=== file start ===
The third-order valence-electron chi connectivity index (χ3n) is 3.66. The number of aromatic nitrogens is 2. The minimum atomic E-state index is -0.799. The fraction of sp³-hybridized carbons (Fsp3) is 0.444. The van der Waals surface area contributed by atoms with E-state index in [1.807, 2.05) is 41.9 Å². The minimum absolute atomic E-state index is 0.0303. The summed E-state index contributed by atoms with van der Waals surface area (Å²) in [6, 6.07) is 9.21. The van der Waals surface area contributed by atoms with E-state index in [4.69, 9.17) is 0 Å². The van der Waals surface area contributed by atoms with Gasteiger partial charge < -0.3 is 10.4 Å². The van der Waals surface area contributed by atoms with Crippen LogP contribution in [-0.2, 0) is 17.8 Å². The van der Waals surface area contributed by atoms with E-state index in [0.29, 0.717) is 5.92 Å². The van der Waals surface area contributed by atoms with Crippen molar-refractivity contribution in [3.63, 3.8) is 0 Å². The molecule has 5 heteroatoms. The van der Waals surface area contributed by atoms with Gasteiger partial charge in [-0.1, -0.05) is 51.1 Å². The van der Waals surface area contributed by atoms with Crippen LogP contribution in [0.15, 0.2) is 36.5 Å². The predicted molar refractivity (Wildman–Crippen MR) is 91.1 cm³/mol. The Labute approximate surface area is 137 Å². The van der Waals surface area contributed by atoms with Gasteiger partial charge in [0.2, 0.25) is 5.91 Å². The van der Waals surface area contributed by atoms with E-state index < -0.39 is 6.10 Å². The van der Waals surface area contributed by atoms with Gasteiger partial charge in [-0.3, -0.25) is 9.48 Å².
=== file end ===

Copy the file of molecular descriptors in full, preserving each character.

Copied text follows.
The third-order valence-electron chi connectivity index (χ3n) is 3.66. The number of aromatic nitrogens is 2. The minimum atomic E-state index is -0.799. The fraction of sp³-hybridized carbons (Fsp3) is 0.444. The van der Waals surface area contributed by atoms with E-state index in [1.807, 2.05) is 41.9 Å². The minimum absolute atomic E-state index is 0.0303. The summed E-state index contributed by atoms with van der Waals surface area (Å²) in [6, 6.07) is 9.21. The van der Waals surface area contributed by atoms with E-state index in [4.69, 9.17) is 0 Å². The van der Waals surface area contributed by atoms with Gasteiger partial charge < -0.3 is 10.4 Å². The van der Waals surface area contributed by atoms with Crippen LogP contribution in [-0.2, 0) is 17.8 Å². The van der Waals surface area contributed by atoms with E-state index in [0.29, 0.717) is 5.92 Å². The van der Waals surface area contributed by atoms with Crippen molar-refractivity contribution in [3.63, 3.8) is 0 Å². The molecule has 5 heteroatoms. The van der Waals surface area contributed by atoms with Gasteiger partial charge in [-0.1, -0.05) is 51.1 Å². The van der Waals surface area contributed by atoms with Crippen LogP contribution in [0.15, 0.2) is 36.5 Å². The predicted molar refractivity (Wildman–Crippen MR) is 91.1 cm³/mol. The Labute approximate surface area is 137 Å². The van der Waals surface area contributed by atoms with Gasteiger partial charge in [0.2, 0.25) is 5.91 Å². The van der Waals surface area contributed by atoms with E-state index < -0.39 is 6.10 Å². The van der Waals surface area contributed by atoms with Gasteiger partial charge in [-0.3, -0.25) is 9.48 Å².